# Understanding the Napkin Ring Paradox in Geometry

Written on

## Chapter 1: Introduction to the Napkin Ring Paradox

The Napkin Ring Paradox presents a fascinating concept in geometry: any two spheres, when hollowed out to the same height, possess identical volumes. This principle can be illustrated through the example of two spheres of different sizes—a small apple and a large grapefruit, or even a proton and a planet. By removing the core of each fruit, we create what we term the "napkin ring."

To better understand this, let's visualize a ring of height 2H alongside a sphere with a radius of H. The sphere in this scenario acts as a degenerate ring, where the central hole has a radius of zero.

When we take a cross-section through the centers of both the sphere and the napkin ring, the sphere will display a circular cross-section with a radius of H, while the napkin ring will reveal an annulus.

### Section 1.1: Exploring Volume through Geometry

The Washers Puzzle reveals an unexpected geometric relationship behind the solution.

Let’s denote the radius of the outer circle as R, which corresponds to the radius of the original sphere, and the radius of the inner circle as X, representing the hole cut through the sphere. The area of the remaining circular strip is determined by the difference in the areas of these two circles.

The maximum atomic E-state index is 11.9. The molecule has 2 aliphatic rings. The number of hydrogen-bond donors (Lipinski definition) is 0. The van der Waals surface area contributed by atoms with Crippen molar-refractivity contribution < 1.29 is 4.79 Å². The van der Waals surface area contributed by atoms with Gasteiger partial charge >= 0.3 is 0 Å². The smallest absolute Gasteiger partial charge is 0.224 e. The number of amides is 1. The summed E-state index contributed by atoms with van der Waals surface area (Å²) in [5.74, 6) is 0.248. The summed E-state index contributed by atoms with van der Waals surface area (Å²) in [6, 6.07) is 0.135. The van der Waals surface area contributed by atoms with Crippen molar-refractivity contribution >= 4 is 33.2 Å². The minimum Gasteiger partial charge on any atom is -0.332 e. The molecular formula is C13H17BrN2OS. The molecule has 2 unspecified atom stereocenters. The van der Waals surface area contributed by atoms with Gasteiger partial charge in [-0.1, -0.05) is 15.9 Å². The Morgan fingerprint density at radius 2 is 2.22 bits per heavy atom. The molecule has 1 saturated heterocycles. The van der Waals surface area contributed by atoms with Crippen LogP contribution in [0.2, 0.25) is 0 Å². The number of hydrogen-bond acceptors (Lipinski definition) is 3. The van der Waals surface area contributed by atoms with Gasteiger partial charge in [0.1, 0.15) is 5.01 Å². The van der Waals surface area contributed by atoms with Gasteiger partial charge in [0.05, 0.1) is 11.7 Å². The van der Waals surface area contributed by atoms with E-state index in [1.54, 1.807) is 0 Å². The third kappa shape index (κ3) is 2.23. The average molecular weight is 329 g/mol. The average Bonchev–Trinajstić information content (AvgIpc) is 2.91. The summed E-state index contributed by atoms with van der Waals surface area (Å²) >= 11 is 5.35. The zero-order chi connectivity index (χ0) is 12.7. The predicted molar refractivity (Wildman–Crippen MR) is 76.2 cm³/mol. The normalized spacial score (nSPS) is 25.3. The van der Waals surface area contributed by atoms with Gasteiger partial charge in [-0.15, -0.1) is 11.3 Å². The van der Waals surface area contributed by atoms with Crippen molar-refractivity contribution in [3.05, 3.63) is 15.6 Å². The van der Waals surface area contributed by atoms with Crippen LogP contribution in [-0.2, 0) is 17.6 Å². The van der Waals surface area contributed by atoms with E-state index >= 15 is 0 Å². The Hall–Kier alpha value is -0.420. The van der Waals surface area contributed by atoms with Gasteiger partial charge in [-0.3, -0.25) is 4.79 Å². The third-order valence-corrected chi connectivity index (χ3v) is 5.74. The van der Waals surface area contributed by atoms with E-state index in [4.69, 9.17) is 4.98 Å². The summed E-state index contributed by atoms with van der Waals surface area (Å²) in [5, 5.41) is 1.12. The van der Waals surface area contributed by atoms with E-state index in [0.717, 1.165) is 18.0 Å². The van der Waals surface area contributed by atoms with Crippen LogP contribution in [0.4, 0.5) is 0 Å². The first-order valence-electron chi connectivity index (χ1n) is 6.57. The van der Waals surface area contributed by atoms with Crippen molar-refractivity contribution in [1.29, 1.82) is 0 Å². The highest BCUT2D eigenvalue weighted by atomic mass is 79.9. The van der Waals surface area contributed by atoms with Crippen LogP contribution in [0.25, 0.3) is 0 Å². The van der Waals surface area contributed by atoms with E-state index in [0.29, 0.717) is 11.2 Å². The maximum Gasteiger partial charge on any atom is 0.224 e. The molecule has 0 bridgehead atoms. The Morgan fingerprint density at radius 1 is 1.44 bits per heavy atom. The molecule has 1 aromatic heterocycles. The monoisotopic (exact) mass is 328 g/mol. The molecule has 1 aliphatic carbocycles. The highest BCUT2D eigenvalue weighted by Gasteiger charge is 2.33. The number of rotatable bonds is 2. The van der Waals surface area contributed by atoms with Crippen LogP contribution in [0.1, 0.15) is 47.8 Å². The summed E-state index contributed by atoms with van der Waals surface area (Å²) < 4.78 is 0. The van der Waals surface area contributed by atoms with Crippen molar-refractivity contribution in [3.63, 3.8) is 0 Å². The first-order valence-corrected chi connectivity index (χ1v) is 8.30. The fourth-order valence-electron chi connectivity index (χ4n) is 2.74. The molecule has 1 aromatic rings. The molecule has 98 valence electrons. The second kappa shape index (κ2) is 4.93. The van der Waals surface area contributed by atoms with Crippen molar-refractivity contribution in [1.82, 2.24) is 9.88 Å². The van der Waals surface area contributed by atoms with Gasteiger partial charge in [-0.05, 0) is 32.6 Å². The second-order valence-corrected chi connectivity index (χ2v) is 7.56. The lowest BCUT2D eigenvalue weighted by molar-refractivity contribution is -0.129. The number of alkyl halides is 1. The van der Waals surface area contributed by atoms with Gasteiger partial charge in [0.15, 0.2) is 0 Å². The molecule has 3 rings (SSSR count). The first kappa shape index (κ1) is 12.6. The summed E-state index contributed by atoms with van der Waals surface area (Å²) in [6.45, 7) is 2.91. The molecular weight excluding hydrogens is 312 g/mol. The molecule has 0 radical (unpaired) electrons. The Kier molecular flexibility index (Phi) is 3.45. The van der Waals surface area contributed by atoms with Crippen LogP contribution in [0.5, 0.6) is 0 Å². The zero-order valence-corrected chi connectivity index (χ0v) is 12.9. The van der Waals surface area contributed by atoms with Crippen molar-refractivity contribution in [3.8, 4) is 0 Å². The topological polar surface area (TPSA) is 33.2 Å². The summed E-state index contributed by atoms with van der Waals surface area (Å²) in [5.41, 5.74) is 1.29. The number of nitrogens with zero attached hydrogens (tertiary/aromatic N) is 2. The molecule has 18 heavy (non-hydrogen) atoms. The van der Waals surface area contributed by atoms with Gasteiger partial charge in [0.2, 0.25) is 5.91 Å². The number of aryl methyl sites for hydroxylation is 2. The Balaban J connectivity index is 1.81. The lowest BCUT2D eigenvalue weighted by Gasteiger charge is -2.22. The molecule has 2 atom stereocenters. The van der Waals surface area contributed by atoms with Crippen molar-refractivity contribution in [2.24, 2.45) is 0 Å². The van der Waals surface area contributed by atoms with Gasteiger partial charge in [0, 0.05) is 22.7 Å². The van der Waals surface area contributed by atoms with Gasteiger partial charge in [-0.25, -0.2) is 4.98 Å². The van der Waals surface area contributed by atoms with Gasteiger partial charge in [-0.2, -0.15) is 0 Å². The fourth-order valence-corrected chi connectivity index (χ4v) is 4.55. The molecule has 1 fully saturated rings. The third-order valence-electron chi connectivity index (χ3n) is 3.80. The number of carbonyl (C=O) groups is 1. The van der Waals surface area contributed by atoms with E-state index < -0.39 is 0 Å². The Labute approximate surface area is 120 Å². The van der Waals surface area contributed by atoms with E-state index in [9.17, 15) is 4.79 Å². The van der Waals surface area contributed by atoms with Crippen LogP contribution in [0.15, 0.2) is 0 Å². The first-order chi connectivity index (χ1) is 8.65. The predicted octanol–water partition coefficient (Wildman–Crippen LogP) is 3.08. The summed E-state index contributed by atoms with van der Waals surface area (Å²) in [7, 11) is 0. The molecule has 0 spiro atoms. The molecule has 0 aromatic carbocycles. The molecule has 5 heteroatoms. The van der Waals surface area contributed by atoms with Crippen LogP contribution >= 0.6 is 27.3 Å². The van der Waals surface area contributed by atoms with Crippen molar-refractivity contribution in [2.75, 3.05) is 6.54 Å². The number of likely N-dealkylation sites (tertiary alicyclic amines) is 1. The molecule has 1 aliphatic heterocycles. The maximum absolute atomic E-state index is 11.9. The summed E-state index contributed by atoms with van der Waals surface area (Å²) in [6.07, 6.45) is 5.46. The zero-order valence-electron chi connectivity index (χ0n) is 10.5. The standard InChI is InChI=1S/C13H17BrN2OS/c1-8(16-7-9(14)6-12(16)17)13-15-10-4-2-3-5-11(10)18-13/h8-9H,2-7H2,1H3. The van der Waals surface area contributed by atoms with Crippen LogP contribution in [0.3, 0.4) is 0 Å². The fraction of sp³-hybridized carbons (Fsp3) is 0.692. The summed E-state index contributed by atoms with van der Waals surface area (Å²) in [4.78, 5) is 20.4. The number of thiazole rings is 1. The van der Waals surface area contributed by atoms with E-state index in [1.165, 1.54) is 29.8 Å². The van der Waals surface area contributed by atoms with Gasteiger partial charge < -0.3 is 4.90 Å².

The area related to the sphere's circular section is influenced by its radius, H.

Next, we will examine a vertical cross-section of the napkin ring.

Using the Pythagorean theorem, we can relate H, R, and X.

By combining the equations derived from our analysis, we discover that the areas of both cross-sections—circular and annular—are indeed the same.

## Chapter 2: Detailed Analysis of Cross-Sections

The video titled "The Napkin Ring Problem" delves into the fascinating geometry behind the napkin ring and how the paradox unfolds.

In our exploration of the cross-section, we can also analyze an arbitrary position Y above the center line.

Using Pythagorean principles, we can relate the outer radius of the annulus, A, to R and Y. The inner radius remains consistent with previous calculations.

Substituting the relevant expressions allows us to simplify our findings.

As we explore the circular cross-section of the sphere at position Y, we can denote its radius as S.

With this analysis, we can see that the areas of both cross-sections at any arbitrary position Y are equal.

In summary, the total volume of both shapes—whether it's the sphere or the napkin ring—is the same, which ultimately confirms the Napkin Ring Paradox.

The video "What is the Napkin Ring Paradox? (And How Does it Work?)" provides a comprehensive overview of the paradox and its mathematical implications.

Bob’s your uncle!